Health, Biorhythms & Dickey Betts

Originally posted May 16, 2008

Beyond a few oblique mentions, I’ve not said much here about my health concerns. I’ve written some days that I didn’t feel well enough to write much to accompany a post, and that’s about it. But I don’t mean to keep it a mystery: I’ve got chronic fatigue and a few other things to deal with.

But to me, those last words are the key: one deals with it. You keep putting one foot in front of the other, and you do what you can do. One of the things I’m able to do – most of the time – is write, and I do. I’ve got a few writing projects that I’ve been able to work on from time to time, and then there’s this blog, Echoes In The Wind. And I should say that it was a great day for me when I discovered what my friend Darcy (the proprietor of feel it) calls “this blogging lark.” Keeping this little corner of the cyberworld organized and neatly swept has helped me focus, has kept me engaged, has brought me a few friends and has been more fun than anything I’ve done since I ran through the sprinkler on a hot summer day when I was nine.

(I just realized that this may seem elegiac, that I might be giving the impression that I’m closing my cyberdoors. No, I am not. I just thought I’d say a very few words about my health concerns and how I approach them.)

Anyway, I got up this morning feeling pretty crappy, and I got to thinking about biorhythms. I’m still not sure if I buy into the concept, but for a while in the Seventies, I think, biorhythms were a very hot topic. People murmured about “triple lows” and crowed about “triple highs.” If I wanted to put a year on the height of the trend, I could go dig into my Doonesbury books from the Seventies. The strip’s author, G.B. Trudeau, poked fun at the biorhythm craze in a series of strips around that time. As I’m not in the mood to page through the books – and I’d get lost in them, anyway, delaying the completion of this post – I’m simply going to guess that it was around 1977, not long after we all quit wearing mood rings because we got tired of people knowing how we actually felt about things.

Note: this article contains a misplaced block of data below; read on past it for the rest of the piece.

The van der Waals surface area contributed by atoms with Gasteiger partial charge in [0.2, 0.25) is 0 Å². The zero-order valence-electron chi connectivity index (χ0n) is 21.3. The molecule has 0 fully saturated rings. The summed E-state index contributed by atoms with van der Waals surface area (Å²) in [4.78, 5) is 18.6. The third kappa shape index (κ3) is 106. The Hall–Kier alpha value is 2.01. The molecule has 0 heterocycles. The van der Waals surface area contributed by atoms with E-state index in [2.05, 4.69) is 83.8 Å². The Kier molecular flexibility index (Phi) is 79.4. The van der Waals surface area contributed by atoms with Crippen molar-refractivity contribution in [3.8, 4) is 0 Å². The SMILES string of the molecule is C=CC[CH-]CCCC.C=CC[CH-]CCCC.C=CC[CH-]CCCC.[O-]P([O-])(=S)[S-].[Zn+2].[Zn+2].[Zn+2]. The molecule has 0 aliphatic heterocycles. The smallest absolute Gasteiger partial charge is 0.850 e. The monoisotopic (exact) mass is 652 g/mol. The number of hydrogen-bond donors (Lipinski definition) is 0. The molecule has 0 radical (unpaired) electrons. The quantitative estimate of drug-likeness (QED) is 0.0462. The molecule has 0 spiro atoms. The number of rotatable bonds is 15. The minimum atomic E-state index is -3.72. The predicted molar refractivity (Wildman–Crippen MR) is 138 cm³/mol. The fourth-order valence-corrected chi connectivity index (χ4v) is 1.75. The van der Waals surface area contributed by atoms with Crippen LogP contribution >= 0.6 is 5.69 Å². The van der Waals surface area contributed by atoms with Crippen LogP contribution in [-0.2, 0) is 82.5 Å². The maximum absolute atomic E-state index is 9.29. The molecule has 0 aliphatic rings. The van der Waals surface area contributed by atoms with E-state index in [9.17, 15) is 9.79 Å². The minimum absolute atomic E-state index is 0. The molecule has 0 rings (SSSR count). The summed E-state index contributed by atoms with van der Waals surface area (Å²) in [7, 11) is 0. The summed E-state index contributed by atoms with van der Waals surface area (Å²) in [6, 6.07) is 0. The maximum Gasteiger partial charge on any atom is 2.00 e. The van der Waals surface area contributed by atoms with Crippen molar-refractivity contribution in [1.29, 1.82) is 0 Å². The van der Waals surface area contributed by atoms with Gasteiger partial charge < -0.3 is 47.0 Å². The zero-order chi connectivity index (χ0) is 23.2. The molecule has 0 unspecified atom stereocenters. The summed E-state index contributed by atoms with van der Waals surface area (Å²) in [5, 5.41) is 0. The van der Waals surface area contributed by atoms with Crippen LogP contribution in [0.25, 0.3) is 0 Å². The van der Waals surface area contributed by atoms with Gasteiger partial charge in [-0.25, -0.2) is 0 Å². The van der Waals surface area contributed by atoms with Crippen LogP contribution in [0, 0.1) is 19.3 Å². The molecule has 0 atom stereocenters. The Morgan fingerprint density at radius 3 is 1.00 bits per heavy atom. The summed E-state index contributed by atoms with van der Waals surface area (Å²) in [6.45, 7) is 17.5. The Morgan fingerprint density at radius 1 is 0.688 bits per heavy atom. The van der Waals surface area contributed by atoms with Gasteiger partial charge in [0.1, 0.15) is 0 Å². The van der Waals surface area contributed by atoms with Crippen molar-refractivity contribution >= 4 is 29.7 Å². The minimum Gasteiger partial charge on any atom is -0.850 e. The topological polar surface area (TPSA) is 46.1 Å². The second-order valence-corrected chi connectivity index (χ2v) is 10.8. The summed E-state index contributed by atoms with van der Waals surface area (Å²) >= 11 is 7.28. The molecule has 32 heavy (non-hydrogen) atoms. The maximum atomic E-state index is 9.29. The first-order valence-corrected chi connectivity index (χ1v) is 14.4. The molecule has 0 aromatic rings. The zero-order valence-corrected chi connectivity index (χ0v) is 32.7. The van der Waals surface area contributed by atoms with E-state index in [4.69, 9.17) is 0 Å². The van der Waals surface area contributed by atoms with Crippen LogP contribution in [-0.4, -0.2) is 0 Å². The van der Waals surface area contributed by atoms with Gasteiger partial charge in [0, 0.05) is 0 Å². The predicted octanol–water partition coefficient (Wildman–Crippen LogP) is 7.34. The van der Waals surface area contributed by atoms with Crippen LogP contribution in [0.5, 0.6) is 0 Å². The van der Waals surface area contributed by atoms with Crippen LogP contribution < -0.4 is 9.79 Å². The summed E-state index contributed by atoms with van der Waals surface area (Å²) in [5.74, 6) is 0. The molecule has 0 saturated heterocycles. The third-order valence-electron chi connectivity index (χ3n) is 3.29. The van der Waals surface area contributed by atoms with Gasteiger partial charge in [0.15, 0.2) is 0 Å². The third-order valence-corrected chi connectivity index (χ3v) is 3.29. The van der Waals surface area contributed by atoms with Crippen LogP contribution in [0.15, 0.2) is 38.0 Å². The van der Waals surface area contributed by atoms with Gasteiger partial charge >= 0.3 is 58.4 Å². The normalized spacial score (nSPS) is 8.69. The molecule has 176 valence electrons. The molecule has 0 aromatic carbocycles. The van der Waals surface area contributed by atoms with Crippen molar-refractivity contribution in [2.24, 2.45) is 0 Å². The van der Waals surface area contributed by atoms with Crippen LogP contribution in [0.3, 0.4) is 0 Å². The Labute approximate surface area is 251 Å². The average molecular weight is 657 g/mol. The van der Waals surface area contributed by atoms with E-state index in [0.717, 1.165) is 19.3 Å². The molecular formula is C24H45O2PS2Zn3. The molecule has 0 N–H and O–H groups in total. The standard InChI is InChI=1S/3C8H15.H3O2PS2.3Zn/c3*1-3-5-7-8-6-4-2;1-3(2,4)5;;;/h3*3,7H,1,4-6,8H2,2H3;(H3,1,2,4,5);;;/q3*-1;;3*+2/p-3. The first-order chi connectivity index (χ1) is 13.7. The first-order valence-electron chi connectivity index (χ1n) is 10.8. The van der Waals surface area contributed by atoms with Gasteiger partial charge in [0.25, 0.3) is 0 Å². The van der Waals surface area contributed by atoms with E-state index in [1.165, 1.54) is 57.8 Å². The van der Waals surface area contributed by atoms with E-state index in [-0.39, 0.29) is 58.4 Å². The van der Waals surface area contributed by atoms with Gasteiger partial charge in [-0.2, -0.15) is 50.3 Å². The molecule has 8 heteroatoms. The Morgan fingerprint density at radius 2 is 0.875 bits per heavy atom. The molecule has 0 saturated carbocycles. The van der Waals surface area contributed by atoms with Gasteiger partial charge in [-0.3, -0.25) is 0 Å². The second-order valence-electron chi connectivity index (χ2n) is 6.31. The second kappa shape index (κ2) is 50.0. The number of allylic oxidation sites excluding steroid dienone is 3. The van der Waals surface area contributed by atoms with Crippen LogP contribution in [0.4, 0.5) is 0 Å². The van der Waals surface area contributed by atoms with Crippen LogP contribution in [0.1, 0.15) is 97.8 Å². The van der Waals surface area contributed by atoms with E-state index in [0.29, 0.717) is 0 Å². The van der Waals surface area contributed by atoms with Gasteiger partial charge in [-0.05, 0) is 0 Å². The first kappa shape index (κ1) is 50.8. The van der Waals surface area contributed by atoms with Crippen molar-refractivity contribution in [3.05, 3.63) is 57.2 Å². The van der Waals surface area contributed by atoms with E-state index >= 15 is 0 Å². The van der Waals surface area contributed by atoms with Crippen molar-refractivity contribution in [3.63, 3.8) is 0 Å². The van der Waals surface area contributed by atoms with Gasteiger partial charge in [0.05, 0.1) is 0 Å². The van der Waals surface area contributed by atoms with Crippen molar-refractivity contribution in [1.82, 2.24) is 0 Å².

So, just for grins, I Googled. And I found a page where one can have biorhythms calculated. Here’s what I got:

With today being at the mid-point of that chart, it’s clear that this could be a tough couple of weeks. (The chart is difficult to read, so I’ll note here that, supposedly, the green line tracks emotional well-being, the red line tracks physical well-being and the blue line tracks intellectual well-being. It looks like I’m going to be a real doofus in about two weeks.) I’m not sure I buy into the concept. But it’s interesting to ponder. And the website I found, Facade, provides plenty of diversions for those who wish to assess – through things metaphysical: runes, Tarot, I Ching, numerology and more – the shifts their fortunes may take.

Now – and this is a strained transition, so beware – if anyone in the music world knows about shifting fortunes, it’s Dickey Betts, second guitarist for the Allman Brothers Band during their heady early years and then lead guitarist in the years after Duane Allman’s death. Betts has had a long series of highs and lows in the nearly forty years since he and Duane and the others burst out of Macon, Georgia, with a sound that would – well, I don’t think it’s loading too much on the wagon to say that the sound of the Allman Brothers Band pretty much created Southern rock and changed the history of rock music.

It was after the Allman Brothers Band disbanded for the first time in 1976 that Betts and his newly formed group, Great Southern, released a self-titled album. (On his own, Betts had released the superb Highway Call, a countryish album, in 1974.) The first Great Southern album, which came out in 1977, has that same country music influence in places, but rocks harder at points, too.

Joining Betts in Great Southern were Tom Broome on keyboards and vocals, Topper Price on harp, Donny Sharbono and Jerry Thompson on drums and percussion, Ken Tibbets on bass, Dan Toler on guitar and vocals, and Don Johnson and Mickey Thomas on background vocals.

Highlights? I like the loping “Run, Gypsy, Run,” and the sweet “The Way Love Goes.” But my favorite piece on the album is the closer, “Bougainvillea.” The song’s love lyric is concise and effective, and the song’s long instrumental section, while it isn’t always as lyrical as one might like, showcases Betts’ skills (and provides, when Toler joins in, a bittersweet reminder of the days when Duane Allman was the guitarist standing next to Betts).

The album reached the Top 40 for two weeks, topping out at No. 31 in early June 1977.

Dickey Betts & Great Southern [1977]


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